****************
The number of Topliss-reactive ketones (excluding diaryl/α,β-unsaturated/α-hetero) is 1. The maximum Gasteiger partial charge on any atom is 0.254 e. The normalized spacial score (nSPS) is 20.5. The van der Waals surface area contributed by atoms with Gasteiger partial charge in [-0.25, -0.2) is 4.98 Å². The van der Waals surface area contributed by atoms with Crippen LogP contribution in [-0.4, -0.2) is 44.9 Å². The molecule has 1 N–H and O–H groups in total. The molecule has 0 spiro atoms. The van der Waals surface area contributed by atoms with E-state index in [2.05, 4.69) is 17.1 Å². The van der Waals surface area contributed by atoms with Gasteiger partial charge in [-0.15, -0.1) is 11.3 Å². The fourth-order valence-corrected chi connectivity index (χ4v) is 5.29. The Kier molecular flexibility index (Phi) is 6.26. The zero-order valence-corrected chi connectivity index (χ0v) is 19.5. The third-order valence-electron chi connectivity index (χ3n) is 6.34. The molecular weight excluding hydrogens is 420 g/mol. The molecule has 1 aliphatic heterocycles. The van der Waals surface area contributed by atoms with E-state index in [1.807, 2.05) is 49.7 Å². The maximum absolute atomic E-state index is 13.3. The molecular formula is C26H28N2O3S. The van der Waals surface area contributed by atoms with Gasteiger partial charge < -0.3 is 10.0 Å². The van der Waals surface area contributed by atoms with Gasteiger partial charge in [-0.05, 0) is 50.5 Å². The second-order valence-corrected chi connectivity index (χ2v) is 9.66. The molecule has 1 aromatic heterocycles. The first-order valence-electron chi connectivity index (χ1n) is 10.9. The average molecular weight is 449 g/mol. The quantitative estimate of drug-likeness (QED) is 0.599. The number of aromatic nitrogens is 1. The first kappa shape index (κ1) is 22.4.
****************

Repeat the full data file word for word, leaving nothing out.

The number of Topliss-reactive ketones (excluding diaryl/α,β-unsaturated/α-hetero) is 1. The maximum Gasteiger partial charge on any atom is 0.254 e. The normalized spacial score (nSPS) is 20.5. The van der Waals surface area contributed by atoms with Gasteiger partial charge in [-0.25, -0.2) is 4.98 Å². The van der Waals surface area contributed by atoms with Crippen LogP contribution in [-0.4, -0.2) is 44.9 Å². The molecule has 1 N–H and O–H groups in total. The molecule has 0 spiro atoms. The van der Waals surface area contributed by atoms with E-state index in [2.05, 4.69) is 17.1 Å². The van der Waals surface area contributed by atoms with Gasteiger partial charge in [-0.15, -0.1) is 11.3 Å². The fourth-order valence-corrected chi connectivity index (χ4v) is 5.29. The Kier molecular flexibility index (Phi) is 6.26. The zero-order valence-corrected chi connectivity index (χ0v) is 19.5. The third-order valence-electron chi connectivity index (χ3n) is 6.34. The molecular weight excluding hydrogens is 420 g/mol. The molecule has 1 aliphatic heterocycles. The van der Waals surface area contributed by atoms with E-state index in [1.807, 2.05) is 49.7 Å². The maximum absolute atomic E-state index is 13.3. The molecular formula is C26H28N2O3S. The van der Waals surface area contributed by atoms with Gasteiger partial charge < -0.3 is 10.0 Å². The van der Waals surface area contributed by atoms with Gasteiger partial charge in [-0.05, 0) is 50.5 Å². The second-order valence-corrected chi connectivity index (χ2v) is 9.66. The molecule has 1 aromatic heterocycles. The first-order valence-electron chi connectivity index (χ1n) is 10.9. The average molecular weight is 449 g/mol. The quantitative estimate of drug-likeness (QED) is 0.599. The number of aromatic nitrogens is 1. The first kappa shape index (κ1) is 22.4.